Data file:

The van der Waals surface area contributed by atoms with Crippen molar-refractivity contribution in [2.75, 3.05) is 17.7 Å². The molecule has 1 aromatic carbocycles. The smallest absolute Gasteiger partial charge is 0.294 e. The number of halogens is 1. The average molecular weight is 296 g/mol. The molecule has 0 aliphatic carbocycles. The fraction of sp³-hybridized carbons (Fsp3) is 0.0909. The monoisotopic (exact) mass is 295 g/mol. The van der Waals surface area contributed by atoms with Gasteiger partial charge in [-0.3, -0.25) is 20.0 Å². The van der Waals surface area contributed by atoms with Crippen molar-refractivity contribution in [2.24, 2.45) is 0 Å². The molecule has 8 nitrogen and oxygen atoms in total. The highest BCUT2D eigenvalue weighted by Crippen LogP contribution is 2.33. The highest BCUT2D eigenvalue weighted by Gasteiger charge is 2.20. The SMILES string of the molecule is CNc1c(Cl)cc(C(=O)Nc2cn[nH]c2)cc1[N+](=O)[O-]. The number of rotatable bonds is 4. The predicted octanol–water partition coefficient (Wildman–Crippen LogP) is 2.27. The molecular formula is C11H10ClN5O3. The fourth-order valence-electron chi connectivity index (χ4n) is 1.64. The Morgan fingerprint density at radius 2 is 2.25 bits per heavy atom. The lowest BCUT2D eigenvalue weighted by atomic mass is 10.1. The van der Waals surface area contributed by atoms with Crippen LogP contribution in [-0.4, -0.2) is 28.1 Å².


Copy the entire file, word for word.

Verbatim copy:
The van der Waals surface area contributed by atoms with Crippen molar-refractivity contribution in [2.75, 3.05) is 17.7 Å². The molecule has 1 aromatic carbocycles. The smallest absolute Gasteiger partial charge is 0.294 e. The number of halogens is 1. The average molecular weight is 296 g/mol. The molecule has 0 aliphatic carbocycles. The fraction of sp³-hybridized carbons (Fsp3) is 0.0909. The monoisotopic (exact) mass is 295 g/mol. The van der Waals surface area contributed by atoms with Gasteiger partial charge in [-0.3, -0.25) is 20.0 Å². The van der Waals surface area contributed by atoms with Crippen molar-refractivity contribution in [2.24, 2.45) is 0 Å². The molecule has 8 nitrogen and oxygen atoms in total. The highest BCUT2D eigenvalue weighted by Crippen LogP contribution is 2.33. The highest BCUT2D eigenvalue weighted by Gasteiger charge is 2.20. The SMILES string of the molecule is CNc1c(Cl)cc(C(=O)Nc2cn[nH]c2)cc1[N+](=O)[O-]. The number of rotatable bonds is 4. The predicted octanol–water partition coefficient (Wildman–Crippen LogP) is 2.27. The molecular formula is C11H10ClN5O3. The fourth-order valence-electron chi connectivity index (χ4n) is 1.64. The Morgan fingerprint density at radius 2 is 2.25 bits per heavy atom. The lowest BCUT2D eigenvalue weighted by atomic mass is 10.1. The van der Waals surface area contributed by atoms with Crippen LogP contribution in [-0.4, -0.2) is 28.1 Å².